"A new era has dawned for Malaysian politics." Such is the flavour of the commentary greeting the shock election defeat of the Barisan Nasional (BN) coalition after 61 years of uninterrupted rule. But it is too early to tell how deeply things will change as the familiar figures of Dr. Mahathir Mohammed and (soon) Anwar Ibrahim return to leadership under the banner of reform and rejuvenation.
Now the eyes of British Jews are also turning to the sliver of land in the eastern Mediterranean. Not that they have experienced the level of violence comparable to those across the Channel, but there is an unmistakable change in the air. Over the past two years, since the hard-left seized the reins of Britain's Labour Party, the dogs of hate have slipped the leash and antisemitism has become acceptable again
The world owes a debt of gratitude to a young man named Adam Armush. In mid-April, the 21-year-old Israeli Arab resident of Berlin inadvertently exposed an ugly and shameful reality that the world has been largely ignoring for years.
The Australia/Israel & Jewish Affairs Council (AIJAC) has condemned antisemitic statements made by Palestinian Authority President Mahmoud Abbas in a speech on Monday.
With special sensitivity and acumen, the Australian Broadcasting Corporation decided to kick off the Passover and Easter holidays, a time historically associated with anti-Jewish blood libels, by inviting the almost comically antisemitic Reverend Stephen Sizer, former Vicar of Christ Church, Virginia Water, Surrey, onto its Radio National “Breakfast” program on March 30 – Good Friday – to discuss Christian Zionism and Israel.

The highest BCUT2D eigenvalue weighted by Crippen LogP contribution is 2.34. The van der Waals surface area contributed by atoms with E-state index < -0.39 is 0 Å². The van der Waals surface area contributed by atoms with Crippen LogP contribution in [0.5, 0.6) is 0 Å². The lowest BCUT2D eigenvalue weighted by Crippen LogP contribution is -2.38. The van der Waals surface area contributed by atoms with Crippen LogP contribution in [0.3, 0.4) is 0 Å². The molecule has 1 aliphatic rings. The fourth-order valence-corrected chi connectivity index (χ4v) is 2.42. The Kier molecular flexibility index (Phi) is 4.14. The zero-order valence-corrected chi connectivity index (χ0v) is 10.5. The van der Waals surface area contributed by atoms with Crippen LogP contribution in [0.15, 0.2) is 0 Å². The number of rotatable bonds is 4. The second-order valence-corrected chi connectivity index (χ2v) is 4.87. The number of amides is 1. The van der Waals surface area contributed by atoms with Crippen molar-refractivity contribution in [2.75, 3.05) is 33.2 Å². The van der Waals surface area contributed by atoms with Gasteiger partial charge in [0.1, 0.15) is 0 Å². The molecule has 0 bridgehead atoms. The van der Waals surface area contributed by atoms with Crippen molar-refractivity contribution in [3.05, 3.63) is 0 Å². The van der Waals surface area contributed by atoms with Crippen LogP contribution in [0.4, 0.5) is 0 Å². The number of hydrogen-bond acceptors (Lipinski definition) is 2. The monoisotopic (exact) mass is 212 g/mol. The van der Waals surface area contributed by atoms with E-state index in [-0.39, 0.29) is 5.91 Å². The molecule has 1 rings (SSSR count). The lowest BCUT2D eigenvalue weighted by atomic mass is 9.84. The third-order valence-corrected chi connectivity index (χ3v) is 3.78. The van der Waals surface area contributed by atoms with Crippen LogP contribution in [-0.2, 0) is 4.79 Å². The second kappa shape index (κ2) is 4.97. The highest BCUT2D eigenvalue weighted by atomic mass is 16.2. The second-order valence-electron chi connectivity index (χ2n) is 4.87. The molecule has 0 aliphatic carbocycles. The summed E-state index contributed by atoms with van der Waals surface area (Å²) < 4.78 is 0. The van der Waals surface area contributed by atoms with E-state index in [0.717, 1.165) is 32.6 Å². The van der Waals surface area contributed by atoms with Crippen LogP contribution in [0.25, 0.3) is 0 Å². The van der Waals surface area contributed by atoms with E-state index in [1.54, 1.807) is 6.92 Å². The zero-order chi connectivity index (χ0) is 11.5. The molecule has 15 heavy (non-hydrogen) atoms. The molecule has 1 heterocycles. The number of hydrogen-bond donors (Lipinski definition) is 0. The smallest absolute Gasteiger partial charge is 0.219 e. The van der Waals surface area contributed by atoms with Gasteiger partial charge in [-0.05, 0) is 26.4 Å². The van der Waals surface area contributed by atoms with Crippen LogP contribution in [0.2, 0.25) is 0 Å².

Having been asked by the Indonesian Foreign Ministry, via a local imam, to be the main speaker in the synagogue, I can report first hand on the thirst for knowledge on display.
None of the young Indonesians had ever met a Jewish person, nor even imagined being in a synagogue, let alone in a majestic, historic Jewish house of worship.
This week, to almost no public fanfare, an Australian representative spoke at the United Nations Human Rights Council for the first time since this country took its elected seat on January 1.
Anti-Jewish posters plastered across a popular tourist destination, cars parked near synagogues vandalised with swastikas, racist stereotypes alleging people who were untrustworthy or miserly are likely to be Jewish, not just spoken but published online.
All of the above, and more, occurred in the last weeks of 2017 and the first weeks of 2018 in Australia.